A woman's hands typing on a laptop with books, a phone and a cup of coffee on the table beside her Juliette Leufke

Paper I

Your first formal paper will be an extension of the short analysis assignment you completed earlier in the term. Now that you've practiced writing about language, structure and form in detail, you'll expand the scope of your analysis. Whereas in the short analysis you made an argument about a small section of an essay, in Paper I you will make an argument about the way an essay works in its entirety.


Writing your paper in 6 easy steps

Pick an essay

Choose an essay from The Geek Feminist Revolution to analyze. Pick an essay that you find interesting or engaging and that challenges you in some way. Your goal in this paper is to show your reader something new or interesting about the way the essay works, so you want to be sure to select an essay that you see as in need of further examination.

You can certainly choose the essay you wrote about for your short analysis, but you should not feel compelled to write about the same essay. The most important thing is that the essay you choose be one that interests you and that has features you think need further examination.

Analyze the essay

Use the questions in the analysis exercise to guide your initial analysis. Make sure to take lots of notes as you go through the steps, and to return to any steps that seem particularly important.

Draft a thesis

Look back at your notes. How do all the elements of this essay work together, and to what effect? What does this essay accomplish, and how does it accomplish that effect? Why is it important that we better understand the way this essay works?

Draft a thesis statement that combines the answers to these questions into one or two sentences.

Plan your paper

At this point, you’ll want to think carefully about how best to structure your paper. Questions you should consider include:

Aim to let the needs of your particular argument guide the organization of your paper.

Write your paper

Use your notes and your conclusions about the best structure for your argument to guide you as you get your ideas all out onto the page.

Look back at the beginning and the end

You probably had a thesis in mind when you started writing, but once you’ve drafted your paper, take some time and re-visit that thesis. Is your initial thesis actually what you ended up writing about? Often, your argument changes—sometimes substantially—as you work through your analysis. If that’s the case, re-write your thesis to reflect your new argument. Use your conclusion to remind your reader why your argument is important: that is, how does your thesis help your reader better understand the scene.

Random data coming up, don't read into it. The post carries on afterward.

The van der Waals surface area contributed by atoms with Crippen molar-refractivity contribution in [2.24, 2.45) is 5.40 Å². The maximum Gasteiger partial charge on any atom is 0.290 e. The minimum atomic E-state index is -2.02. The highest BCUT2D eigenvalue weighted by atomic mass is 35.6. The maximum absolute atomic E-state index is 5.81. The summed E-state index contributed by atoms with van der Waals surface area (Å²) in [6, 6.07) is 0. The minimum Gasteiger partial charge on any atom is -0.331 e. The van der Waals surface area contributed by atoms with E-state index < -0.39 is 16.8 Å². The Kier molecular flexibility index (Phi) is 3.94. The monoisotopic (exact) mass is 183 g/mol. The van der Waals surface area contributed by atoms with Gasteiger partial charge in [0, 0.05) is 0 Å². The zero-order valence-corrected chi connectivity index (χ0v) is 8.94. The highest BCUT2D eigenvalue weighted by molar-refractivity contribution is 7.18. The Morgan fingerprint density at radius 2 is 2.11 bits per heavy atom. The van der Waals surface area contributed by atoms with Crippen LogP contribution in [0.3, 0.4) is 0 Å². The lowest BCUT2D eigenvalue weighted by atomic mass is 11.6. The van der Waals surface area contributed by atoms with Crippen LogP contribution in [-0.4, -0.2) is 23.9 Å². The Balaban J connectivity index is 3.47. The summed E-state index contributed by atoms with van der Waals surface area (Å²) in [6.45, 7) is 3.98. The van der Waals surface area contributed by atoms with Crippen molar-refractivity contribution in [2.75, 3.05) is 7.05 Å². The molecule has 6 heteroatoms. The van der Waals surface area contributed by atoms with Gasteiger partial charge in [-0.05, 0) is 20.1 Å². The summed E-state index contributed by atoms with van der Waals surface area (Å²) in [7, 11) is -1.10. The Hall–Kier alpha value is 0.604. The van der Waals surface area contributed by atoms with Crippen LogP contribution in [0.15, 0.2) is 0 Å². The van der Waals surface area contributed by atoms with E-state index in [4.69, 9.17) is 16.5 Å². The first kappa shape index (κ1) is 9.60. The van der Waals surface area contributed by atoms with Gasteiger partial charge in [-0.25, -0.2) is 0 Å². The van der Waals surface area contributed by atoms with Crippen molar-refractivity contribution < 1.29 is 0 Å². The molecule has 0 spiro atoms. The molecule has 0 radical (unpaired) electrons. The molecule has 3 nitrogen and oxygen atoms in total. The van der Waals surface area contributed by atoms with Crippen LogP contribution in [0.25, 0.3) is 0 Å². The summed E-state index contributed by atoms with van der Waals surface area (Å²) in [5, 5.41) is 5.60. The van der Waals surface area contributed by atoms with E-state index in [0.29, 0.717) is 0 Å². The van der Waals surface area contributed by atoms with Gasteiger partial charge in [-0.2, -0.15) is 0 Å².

Evaluation and submission instructions

Who your paper should address

Your audience for this paper should be a hypothetical classmate who has attended class and done the reading, but has not been overly studious or attentive. This classmate will definitely notice if you make an obvious claim, but there is also room to teach her something new about the readings and concepts from class. Your classmate does not need full, detailed summaries of the readings, because she has already read them, but she does need concise reminders to help locate herself in the text and to remind her of what the important points were.

What your paper should do

Peer review and submission instructions

Your paper should be submitted for peer review by class time on Monday, 1/22. You should upload your paper to the "Paper I Peer Review" folder in the class Box folder. After class on Monday, you will follow the peer review instructions to review your classmates' papers. We will discuss peer revew feedback in class on Wednesday, 1/24.

After our peer-review session, you should revise your paper according to your classmates' feedback and upload it to the "Paper I" folder on Sakai by class time on Friday, 1/26.

Grading

Paper I is worth 15 points. Two of those points are allocated to peer review, one for submitting a completed draft by the appointed time, and another for providing feedback on your classmates' papers. The final paper will be graded on the 13-point scale; for more details on that scale, consult the grading scale.

Revisions

While you may continue to revise your paper throughout the term, your initial revision must be submitted to me by Friday, 2/9 in order to be eligible for further revision. This policy is both to help you keep up with the many writing dates, and to help me comment on and return papers to you in a timely fashion.